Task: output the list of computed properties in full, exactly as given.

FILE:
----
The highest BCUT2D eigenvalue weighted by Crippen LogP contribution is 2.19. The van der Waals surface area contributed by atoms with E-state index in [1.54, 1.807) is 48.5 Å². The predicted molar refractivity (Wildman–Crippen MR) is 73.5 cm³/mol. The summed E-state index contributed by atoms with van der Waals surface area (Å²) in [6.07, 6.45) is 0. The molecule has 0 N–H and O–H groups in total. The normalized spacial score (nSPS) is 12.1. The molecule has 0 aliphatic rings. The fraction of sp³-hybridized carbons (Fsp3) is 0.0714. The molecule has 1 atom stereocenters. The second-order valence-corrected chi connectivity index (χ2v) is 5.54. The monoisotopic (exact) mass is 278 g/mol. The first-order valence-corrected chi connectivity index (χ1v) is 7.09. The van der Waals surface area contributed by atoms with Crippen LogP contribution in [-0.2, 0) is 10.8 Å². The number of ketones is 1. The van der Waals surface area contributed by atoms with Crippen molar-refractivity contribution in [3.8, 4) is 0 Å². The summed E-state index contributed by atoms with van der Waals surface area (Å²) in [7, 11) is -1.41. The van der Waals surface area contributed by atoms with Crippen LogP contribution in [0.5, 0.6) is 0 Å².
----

The highest BCUT2D eigenvalue weighted by Crippen LogP contribution is 2.19. The van der Waals surface area contributed by atoms with E-state index in [1.54, 1.807) is 48.5 Å². The predicted molar refractivity (Wildman–Crippen MR) is 73.5 cm³/mol. The summed E-state index contributed by atoms with van der Waals surface area (Å²) in [6.07, 6.45) is 0. The molecule has 0 N–H and O–H groups in total. The normalized spacial score (nSPS) is 12.1. The molecule has 0 aliphatic rings. The fraction of sp³-hybridized carbons (Fsp3) is 0.0714. The molecule has 1 atom stereocenters. The second-order valence-corrected chi connectivity index (χ2v) is 5.54. The monoisotopic (exact) mass is 278 g/mol. The first-order valence-corrected chi connectivity index (χ1v) is 7.09. The van der Waals surface area contributed by atoms with Crippen LogP contribution in [-0.2, 0) is 10.8 Å². The number of ketones is 1. The van der Waals surface area contributed by atoms with Crippen molar-refractivity contribution in [3.8, 4) is 0 Å². The summed E-state index contributed by atoms with van der Waals surface area (Å²) in [7, 11) is -1.41. The van der Waals surface area contributed by atoms with Crippen LogP contribution in [0.5, 0.6) is 0 Å².